Do you have an elderly relative living with you and feel that you are solely responsible for looking after them? Is this taking a toll on your physical or mental well-being? Or maybe you feel overwhelmed by the constant adaptations that you may have to make to your home to make it accessible to them.
Of course, you want to help your elderly loved one retain their independence. However, for one reason or another, this may not always be possible, and you may need to start thinking about having them move into an assisted living facility.
So, with that in mind, what are some of the signs that your elderly loved one may need more help than you can provide?
It is a fact of life that as people begin to age, they begin to slow down. This can be due to aches, pains, or degenerative issues such as arthritis.
If your loved one is already using a walking aid to move about and has grab rails in their bedroom, the bathroom, and on the stairs but is still struggling to get about, it may be time to consider assisted living. There are many assisted living complexes, like Brandywine that are safer for your elderly relative to live in and will have the staff on hand to help them to retain their independence.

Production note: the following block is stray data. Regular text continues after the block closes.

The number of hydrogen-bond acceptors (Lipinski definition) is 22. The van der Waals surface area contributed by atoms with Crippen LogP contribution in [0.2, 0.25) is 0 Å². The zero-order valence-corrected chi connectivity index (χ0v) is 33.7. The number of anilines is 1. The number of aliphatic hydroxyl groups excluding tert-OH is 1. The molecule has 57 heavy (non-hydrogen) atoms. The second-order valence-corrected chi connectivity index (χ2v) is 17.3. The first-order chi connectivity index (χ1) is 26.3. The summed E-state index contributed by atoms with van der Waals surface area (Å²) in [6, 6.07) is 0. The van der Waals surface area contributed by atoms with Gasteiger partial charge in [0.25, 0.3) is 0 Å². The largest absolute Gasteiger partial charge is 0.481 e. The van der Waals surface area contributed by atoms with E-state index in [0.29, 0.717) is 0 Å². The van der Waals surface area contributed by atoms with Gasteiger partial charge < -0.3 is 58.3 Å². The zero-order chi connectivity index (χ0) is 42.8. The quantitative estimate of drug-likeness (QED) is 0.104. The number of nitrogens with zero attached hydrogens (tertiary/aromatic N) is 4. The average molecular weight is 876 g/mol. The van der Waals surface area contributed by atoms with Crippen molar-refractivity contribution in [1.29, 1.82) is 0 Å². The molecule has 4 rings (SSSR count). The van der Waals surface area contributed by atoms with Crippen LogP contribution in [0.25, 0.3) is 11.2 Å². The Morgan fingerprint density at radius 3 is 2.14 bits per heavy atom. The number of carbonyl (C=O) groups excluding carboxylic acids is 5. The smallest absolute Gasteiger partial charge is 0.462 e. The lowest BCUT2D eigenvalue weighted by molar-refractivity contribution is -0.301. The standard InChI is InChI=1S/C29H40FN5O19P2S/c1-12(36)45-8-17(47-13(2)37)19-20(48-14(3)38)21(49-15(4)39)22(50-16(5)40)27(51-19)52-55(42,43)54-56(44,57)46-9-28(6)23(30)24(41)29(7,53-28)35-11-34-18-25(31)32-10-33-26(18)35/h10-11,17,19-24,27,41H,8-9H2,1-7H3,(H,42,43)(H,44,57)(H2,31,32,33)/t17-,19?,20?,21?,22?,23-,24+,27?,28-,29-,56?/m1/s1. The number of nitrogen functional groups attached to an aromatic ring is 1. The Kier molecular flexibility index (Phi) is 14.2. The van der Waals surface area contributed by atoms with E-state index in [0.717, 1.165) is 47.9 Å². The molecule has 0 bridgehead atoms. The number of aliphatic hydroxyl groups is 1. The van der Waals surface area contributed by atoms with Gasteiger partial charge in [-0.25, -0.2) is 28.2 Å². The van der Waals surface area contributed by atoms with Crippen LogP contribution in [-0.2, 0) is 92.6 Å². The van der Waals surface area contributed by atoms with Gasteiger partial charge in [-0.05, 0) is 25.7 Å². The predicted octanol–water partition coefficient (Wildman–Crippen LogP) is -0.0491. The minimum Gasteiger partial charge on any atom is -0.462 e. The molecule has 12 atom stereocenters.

Following mobility issues come injuries. No one wants to come home to find that their elderly relative has been injured.
Injuries can indicate that your elderly relative is having issues with their mobility, is frequently falling, or, more concerningly, in the case of extensive bruising, can point to a health issue that needs closer monitoring. In any case, if your loved one is suffering more regularly from accidents, they may need to be moved to somewhere safer.
It is true that many older people can be stubborn and don’t always want to eat what the doctor suggests.
More concerning for many caregivers is when an elderly relative begins to lose weight, forgets their meals, or can no longer prepare them for themselves. This can lead to them becoming hungry and malnourished. A supported living facility will ensure that all of their meals are cooked, so they can get the right food that they need regularly.
Increasing Medical Needs
Going back to the example mentioned earlier of excessive bruising, there are many medical issues that an older person may have. Everything from osteoarthritis to dementia need to be carefully managed in the home, but, as before, if you find that you simply cannot cope with the increasing medical needs of your elderly relative, it may be better for their safety and health to move to an assisted living facility.
Lastly, if you notice that your elderly loved one is becoming aggressive, moody, withdrawn, or is acting oddly (such as getting up in the night to walk around the house), this can point to degenerative disorders like dementia, which will likely be better managed surrounded by medical staff in a controlled environment.